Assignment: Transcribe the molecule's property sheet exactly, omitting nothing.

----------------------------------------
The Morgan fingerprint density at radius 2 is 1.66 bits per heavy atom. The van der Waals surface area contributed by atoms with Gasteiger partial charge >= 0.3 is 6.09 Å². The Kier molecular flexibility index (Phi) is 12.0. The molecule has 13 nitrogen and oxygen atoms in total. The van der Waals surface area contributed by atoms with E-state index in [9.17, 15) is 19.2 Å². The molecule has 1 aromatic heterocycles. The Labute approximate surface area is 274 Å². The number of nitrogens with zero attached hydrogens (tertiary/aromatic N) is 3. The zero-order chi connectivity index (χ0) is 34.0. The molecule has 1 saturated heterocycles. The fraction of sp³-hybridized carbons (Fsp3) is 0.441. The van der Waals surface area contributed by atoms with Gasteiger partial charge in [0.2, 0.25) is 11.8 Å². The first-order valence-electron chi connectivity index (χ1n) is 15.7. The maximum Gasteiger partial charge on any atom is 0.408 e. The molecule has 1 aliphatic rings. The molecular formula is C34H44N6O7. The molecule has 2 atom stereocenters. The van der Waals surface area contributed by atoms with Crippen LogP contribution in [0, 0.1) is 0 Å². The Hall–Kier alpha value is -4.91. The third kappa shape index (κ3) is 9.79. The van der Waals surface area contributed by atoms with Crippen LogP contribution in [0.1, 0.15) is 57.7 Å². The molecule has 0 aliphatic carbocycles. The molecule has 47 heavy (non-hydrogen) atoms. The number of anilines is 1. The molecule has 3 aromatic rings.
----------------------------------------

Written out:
The Morgan fingerprint density at radius 2 is 1.66 bits per heavy atom. The van der Waals surface area contributed by atoms with Gasteiger partial charge >= 0.3 is 6.09 Å². The Kier molecular flexibility index (Phi) is 12.0. The molecule has 13 nitrogen and oxygen atoms in total. The van der Waals surface area contributed by atoms with E-state index in [9.17, 15) is 19.2 Å². The molecule has 1 aromatic heterocycles. The Labute approximate surface area is 274 Å². The number of nitrogens with zero attached hydrogens (tertiary/aromatic N) is 3. The zero-order chi connectivity index (χ0) is 34.0. The molecule has 1 saturated heterocycles. The fraction of sp³-hybridized carbons (Fsp3) is 0.441. The van der Waals surface area contributed by atoms with Gasteiger partial charge in [0.2, 0.25) is 11.8 Å². The first-order valence-electron chi connectivity index (χ1n) is 15.7. The maximum Gasteiger partial charge on any atom is 0.408 e. The molecule has 1 aliphatic rings. The molecular formula is C34H44N6O7. The molecule has 2 atom stereocenters. The van der Waals surface area contributed by atoms with Crippen LogP contribution in [0, 0.1) is 0 Å². The Hall–Kier alpha value is -4.91. The third kappa shape index (κ3) is 9.79. The van der Waals surface area contributed by atoms with Crippen LogP contribution in [0.1, 0.15) is 57.7 Å². The molecule has 0 aliphatic carbocycles. The molecule has 47 heavy (non-hydrogen) atoms. The number of anilines is 1. The molecule has 3 aromatic rings.